11: 15 – 11: 45
Unity Nkateng
Professional communication is growing in the field of applied linguistics. A lot of research has been done on
business communication in different work places. However there is not much done on Social work professional
communication in Botswana. This paper looks at the types of texts written by Professional Social workers in
Botswana and the language taught to Social work students in the University of Botswana. The presentation will
focus on the theoretical framework to be followed in the study and the Method to be used. This project will help to
find out how professionals communicate, that is whether it is effective or not, and will also help to identify the
writing needs of Social work professionals. The research will also identify the writing skills for social workers and
how they can be improved. I hope the research will also lead to more researches in the writings of Social workers
in Botswana. The feedback of the research will help the CSSU to teach writing skills that will prepare the Bachelor
of Arts social work students for the challenges of writing in their profession. It will also identify the writing needs of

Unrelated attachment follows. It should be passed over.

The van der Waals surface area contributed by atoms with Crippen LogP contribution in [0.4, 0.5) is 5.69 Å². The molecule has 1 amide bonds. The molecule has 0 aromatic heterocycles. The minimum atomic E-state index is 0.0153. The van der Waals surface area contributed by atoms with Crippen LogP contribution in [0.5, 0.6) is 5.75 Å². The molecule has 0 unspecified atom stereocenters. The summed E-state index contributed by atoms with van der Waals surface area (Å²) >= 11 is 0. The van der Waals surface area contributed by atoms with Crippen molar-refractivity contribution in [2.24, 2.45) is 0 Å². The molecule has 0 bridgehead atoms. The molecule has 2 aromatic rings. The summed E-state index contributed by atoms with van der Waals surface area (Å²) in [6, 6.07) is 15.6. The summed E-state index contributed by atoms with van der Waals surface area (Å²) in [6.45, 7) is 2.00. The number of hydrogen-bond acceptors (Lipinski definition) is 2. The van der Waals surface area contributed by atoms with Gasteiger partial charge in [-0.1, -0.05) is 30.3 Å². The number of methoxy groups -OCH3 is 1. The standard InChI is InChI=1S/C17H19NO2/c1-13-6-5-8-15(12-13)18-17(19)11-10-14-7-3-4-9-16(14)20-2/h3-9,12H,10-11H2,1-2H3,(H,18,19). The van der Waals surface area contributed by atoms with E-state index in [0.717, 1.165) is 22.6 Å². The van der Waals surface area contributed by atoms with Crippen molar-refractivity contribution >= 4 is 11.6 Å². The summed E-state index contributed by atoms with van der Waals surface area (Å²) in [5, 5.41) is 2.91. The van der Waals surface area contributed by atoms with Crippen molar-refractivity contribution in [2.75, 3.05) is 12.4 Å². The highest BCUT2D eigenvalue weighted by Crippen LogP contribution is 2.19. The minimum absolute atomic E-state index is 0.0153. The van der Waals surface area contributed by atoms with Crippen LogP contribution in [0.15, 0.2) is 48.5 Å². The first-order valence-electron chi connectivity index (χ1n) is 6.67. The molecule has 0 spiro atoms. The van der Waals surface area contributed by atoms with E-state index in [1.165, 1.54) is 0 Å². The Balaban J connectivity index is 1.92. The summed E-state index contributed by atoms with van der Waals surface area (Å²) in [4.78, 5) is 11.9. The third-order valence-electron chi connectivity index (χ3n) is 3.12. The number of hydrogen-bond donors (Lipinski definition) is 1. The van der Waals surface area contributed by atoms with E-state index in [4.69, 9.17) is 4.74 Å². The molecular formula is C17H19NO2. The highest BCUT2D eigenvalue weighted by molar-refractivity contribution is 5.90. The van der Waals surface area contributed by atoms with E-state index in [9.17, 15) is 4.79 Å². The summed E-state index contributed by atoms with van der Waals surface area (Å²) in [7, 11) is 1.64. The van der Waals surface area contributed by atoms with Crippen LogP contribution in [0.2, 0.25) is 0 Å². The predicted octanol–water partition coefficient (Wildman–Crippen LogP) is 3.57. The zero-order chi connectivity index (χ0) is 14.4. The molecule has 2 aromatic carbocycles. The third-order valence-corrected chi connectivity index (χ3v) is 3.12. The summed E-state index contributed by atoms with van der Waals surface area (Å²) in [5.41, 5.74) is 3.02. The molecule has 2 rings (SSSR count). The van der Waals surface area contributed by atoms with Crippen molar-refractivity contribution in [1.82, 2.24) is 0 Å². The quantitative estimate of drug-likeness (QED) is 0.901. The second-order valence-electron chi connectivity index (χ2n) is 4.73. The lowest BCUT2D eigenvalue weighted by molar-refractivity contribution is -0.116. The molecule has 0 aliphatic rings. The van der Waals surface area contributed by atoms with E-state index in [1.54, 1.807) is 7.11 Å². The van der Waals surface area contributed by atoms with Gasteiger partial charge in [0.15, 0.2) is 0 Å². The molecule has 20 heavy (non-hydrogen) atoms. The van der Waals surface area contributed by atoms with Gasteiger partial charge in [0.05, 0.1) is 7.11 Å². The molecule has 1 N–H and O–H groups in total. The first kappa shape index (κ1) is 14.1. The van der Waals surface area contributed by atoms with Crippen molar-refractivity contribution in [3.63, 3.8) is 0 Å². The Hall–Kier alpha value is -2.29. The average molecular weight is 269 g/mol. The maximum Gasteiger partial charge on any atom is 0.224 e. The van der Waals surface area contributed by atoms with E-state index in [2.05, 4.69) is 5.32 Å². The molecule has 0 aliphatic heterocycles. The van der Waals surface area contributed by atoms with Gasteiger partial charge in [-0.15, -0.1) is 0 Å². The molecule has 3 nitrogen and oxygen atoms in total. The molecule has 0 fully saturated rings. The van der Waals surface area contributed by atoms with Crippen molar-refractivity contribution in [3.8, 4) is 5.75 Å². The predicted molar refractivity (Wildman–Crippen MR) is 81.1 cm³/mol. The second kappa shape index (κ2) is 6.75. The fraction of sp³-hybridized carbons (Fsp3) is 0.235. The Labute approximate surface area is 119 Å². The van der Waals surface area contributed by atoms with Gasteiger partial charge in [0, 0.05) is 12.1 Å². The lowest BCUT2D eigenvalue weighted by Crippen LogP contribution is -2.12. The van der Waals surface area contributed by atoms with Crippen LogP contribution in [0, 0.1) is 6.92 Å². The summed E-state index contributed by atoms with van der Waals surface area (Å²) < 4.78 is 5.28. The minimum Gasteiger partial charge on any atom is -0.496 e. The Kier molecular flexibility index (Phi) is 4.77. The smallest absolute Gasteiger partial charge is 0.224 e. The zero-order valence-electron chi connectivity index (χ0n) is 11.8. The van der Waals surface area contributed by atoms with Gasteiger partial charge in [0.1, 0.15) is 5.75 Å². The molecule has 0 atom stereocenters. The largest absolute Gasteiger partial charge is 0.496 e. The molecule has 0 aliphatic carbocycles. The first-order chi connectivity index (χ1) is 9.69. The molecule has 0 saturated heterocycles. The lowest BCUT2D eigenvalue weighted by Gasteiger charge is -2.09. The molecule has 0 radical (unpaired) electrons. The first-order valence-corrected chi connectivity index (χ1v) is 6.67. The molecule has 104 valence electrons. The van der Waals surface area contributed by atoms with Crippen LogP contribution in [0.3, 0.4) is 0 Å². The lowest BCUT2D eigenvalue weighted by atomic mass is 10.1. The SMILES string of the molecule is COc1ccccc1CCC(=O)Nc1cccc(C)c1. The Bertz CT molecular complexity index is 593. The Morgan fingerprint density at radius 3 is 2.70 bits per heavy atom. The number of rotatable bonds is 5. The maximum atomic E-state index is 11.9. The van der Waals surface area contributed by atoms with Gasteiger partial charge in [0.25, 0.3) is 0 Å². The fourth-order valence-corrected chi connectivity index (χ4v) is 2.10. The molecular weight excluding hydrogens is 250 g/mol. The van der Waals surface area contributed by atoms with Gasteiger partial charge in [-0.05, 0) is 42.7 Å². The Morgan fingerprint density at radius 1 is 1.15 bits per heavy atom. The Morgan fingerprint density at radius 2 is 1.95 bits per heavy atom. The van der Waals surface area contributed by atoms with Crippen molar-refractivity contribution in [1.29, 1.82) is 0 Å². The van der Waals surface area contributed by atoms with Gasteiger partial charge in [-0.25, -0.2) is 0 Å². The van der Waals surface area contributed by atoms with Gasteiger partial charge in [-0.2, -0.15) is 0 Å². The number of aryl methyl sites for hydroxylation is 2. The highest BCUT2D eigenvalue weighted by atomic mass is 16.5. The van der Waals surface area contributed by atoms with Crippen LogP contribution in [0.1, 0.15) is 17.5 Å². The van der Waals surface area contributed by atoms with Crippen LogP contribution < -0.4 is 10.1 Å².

social work students and will lead to improvement of the course GEC 112 for Social work. I am expecting a
considerable feedback that will enable the department to review the courses and how they can benefit the current
students and those who have completed to communicate effectively.
Valeria Cirilo
All human relations involve the management of harmony-disharmony, in terms of face and sociality rights, where
the former, following Goffman’s definition, refers to ‘people’s sense of worth, dignity, [...] and so on [and the latter
refers to] personal/social expectancies [...]’ (Spencer-Oatey, 2000:14). Refusals are among those speech acts
which threaten interlocutors’ face and sociality rights, because, in performing them, we put at stake our
interlocutors’ honour and disappoint their expectations. Obviously, different cultures adopt different refusal
strategies, and many studies have been concerned with the analysis of this speech act cross-culturally. However,
while most of them have compared Western and Eastern societies, no study has investigated the strategies
adopted by Britons and Italians so far. This study set out to fill the gap by comparing English and Italian refusals.
A discourse completion test (DCT) was submitted to twenty native speakers, ten British and ten Italian, aged from
21 to 30 years. The DCT comprised six scenarios: the first three concerned with refusing a request, while the
second three with refusing an invitation, respectively to a higher, equal and lower status person (HSP, ESP, LSP).
Results suggested that Italians used more direct formulas than did Britons, and used them most frequently with
LSP, whereas Britons used direct formulas most frequently with ESP, but not at all with HSP. In general, Britons
apologized and/or expressed regret more frequently than did Italians, while Italians tended to use a wider variety
of indirect formulas. Differences also emerged in the content of semantic formulas.
A. Serpil Kurmez